Few people in the world can truly be called a grandmaster of arnis. Fewer still have studied with the original Filipino masters or fought in stick "death matches." Crispulo Atillo is one of those rare people.
Few people in the world can truly be called a grandmaster of arnis. Fewer still have studied with the original Filipino masters or fought in stick-fighting challenge matches. Crispulo “Ising” Atillo is one of those rare people.
Crispulo Atillo was 14 years old when he began his formal training in 1952 under arnis legend Venancio “Anciong” Bacon, but his first fighting experience came at a much younger age.
During the Japanese occupation of the Philippines in the early 1940s, Crispulo Atillo’s father was a member of the resistance, and more than once both father and son narrowly avoided capture. It was also during these war years that he witnessed Venancio Bacon and another legendary balintawak master, Teodoro Saavedra, fight in challenge matches.
These early experiences left a deep impression on the young Crispulo Atillo and made him a lifelong devotee of the original style of balintawak arnis.
After World War II, the only surviving balintawak master was Venancio Bacon. It was from him that Crispulo Atillo learned most of this single-stick style. But Crispulo Atillo’s father was also a student of the late Teodoro Saavedra, and the senior Atillo passed those skills along to his son. The result was a style of arnis that made the junior Atillo one of the best ambassadors of arnis in the Philippines.
Crispulo Atillo’s balintawak arnis is a single-stick style. The free hand is used for controlling the opponent’s stick. When a student begins training, he starts with basic blocks, strikes and stances that are common to most styles of balintawak. The stick is held vertically and directly in front of the face while the practitioner swivels from side to side to block attacks.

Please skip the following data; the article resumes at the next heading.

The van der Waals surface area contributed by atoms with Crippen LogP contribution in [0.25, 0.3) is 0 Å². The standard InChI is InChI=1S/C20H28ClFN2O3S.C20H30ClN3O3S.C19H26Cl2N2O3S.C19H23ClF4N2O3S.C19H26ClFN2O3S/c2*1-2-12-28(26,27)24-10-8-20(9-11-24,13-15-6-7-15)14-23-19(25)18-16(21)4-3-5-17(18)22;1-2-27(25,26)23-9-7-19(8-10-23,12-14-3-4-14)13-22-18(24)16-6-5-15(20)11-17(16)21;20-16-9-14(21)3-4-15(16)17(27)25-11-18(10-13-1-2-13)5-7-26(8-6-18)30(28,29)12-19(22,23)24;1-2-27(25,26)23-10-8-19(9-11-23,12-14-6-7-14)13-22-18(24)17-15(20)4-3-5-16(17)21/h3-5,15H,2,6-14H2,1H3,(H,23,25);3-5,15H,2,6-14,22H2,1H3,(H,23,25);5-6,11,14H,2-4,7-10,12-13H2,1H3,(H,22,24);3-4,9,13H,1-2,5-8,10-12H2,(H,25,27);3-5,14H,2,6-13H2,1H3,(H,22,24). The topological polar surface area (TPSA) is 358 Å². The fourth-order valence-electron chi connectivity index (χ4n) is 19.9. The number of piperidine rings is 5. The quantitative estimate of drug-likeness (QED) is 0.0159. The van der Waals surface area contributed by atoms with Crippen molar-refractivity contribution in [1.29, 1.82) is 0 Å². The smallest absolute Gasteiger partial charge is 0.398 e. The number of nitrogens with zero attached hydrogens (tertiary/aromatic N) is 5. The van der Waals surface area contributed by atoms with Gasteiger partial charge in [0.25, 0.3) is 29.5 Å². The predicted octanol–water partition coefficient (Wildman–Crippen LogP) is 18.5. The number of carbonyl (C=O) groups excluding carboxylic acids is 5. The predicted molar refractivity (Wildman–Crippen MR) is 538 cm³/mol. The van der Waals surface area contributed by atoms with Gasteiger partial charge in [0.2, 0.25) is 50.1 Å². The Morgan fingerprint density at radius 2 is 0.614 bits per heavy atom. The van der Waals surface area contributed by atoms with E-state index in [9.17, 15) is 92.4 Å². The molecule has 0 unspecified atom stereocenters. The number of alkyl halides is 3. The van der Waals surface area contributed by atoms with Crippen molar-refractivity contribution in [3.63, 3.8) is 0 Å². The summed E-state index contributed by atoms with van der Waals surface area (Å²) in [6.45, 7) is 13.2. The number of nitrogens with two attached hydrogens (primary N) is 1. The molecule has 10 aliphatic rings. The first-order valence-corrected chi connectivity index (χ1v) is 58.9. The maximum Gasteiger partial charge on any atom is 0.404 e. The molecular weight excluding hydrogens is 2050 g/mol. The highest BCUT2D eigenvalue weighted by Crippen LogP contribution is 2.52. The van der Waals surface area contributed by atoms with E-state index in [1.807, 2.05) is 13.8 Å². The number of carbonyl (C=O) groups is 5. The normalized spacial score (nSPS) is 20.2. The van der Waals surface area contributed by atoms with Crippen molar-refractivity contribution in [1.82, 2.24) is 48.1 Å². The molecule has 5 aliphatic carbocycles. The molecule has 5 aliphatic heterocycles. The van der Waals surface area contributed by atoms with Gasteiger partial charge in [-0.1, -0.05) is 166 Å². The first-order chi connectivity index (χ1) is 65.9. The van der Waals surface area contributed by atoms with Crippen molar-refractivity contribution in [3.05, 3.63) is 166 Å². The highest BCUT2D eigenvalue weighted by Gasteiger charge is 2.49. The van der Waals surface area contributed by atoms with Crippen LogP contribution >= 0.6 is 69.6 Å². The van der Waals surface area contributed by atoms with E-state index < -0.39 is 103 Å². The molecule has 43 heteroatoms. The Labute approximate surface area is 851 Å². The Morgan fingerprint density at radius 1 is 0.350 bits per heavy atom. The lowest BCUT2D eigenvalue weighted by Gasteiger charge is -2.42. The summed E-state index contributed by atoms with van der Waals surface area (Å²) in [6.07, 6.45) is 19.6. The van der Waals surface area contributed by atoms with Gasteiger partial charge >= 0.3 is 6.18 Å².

Atillo then teaches stick-to-stick drills, followed by stick-and-hand drills — all of which lead up to his specialty, sparring.
In the Philippines, Crispulo Atillo is famous as a fighter, and his style reflects this. It emphasizes simple techniques and footwork. In fact, like many boxing coaches, Atillo believes that mastering stances and footwork is the most important part of fighting. They, along with the vertical-stick defense, are given a great deal of attention in his style of balintawak.
Crispulo Atillo claims that his fights are what really make him a master of arnis. He has fought in four full-contact challenge matches with no protective gear and banged sticks with some of the biggest names in the Filipino martial arts. In fact, he fought doce pares grandmaster Ciriaco “Cacoy” Cañete in the last officially sanctioned “death match” in the Philippines in 1983.
While the fight ended in controversy — both sides claimed victory after less than a minute of fighting — it was the kind of encounter that most arnis practitioners never even come close to experiencing.
Crispulo Atillo said his goals include sharing his art with stick fighters in other countries. He has a special fondness for the United States because of childhood memories of his father fighting alongside American soldiers during World War II.
Atillo is truly interested in teaching his style to the world, and he now has students in Europe and the United States. His dream of spreading his art is an admirable one.
In a world that seems bent on making everything contemporary and overly complex, Crispulo Atillo is one of the last remaining masters of original balintawak trying to pass on an uncomplicated but powerful martial art as he enters his twilight years.
About the author: Keith Vargo is a martial artist and author who lives in Japan.